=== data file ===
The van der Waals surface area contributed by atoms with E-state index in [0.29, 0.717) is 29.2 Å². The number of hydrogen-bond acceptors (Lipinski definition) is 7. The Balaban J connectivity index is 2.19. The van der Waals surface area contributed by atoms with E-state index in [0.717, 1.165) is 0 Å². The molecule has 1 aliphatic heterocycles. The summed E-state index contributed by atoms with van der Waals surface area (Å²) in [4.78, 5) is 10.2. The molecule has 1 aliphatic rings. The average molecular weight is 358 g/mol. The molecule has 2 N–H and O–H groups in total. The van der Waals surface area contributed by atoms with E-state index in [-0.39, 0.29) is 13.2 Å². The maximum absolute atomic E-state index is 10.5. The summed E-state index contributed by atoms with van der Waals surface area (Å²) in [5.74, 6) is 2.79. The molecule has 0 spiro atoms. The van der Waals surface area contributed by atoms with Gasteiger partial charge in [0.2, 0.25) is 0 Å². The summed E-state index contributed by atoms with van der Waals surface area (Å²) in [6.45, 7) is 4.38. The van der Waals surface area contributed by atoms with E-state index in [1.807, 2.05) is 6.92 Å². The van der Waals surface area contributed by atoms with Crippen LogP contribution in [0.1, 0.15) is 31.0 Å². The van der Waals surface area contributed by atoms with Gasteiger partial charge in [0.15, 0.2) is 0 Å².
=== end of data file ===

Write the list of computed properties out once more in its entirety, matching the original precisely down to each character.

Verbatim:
The van der Waals surface area contributed by atoms with E-state index in [0.29, 0.717) is 29.2 Å². The number of hydrogen-bond acceptors (Lipinski definition) is 7. The Balaban J connectivity index is 2.19. The van der Waals surface area contributed by atoms with E-state index in [0.717, 1.165) is 0 Å². The molecule has 1 aliphatic heterocycles. The summed E-state index contributed by atoms with van der Waals surface area (Å²) in [4.78, 5) is 10.2. The molecule has 1 aliphatic rings. The average molecular weight is 358 g/mol. The molecule has 2 N–H and O–H groups in total. The van der Waals surface area contributed by atoms with E-state index in [-0.39, 0.29) is 13.2 Å². The maximum absolute atomic E-state index is 10.5. The summed E-state index contributed by atoms with van der Waals surface area (Å²) in [5.74, 6) is 2.79. The molecule has 0 spiro atoms. The van der Waals surface area contributed by atoms with Gasteiger partial charge in [0.2, 0.25) is 0 Å². The summed E-state index contributed by atoms with van der Waals surface area (Å²) in [6.45, 7) is 4.38. The van der Waals surface area contributed by atoms with E-state index in [1.807, 2.05) is 6.92 Å². The van der Waals surface area contributed by atoms with Crippen LogP contribution in [0.1, 0.15) is 31.0 Å². The van der Waals surface area contributed by atoms with Gasteiger partial charge in [0.15, 0.2) is 0 Å².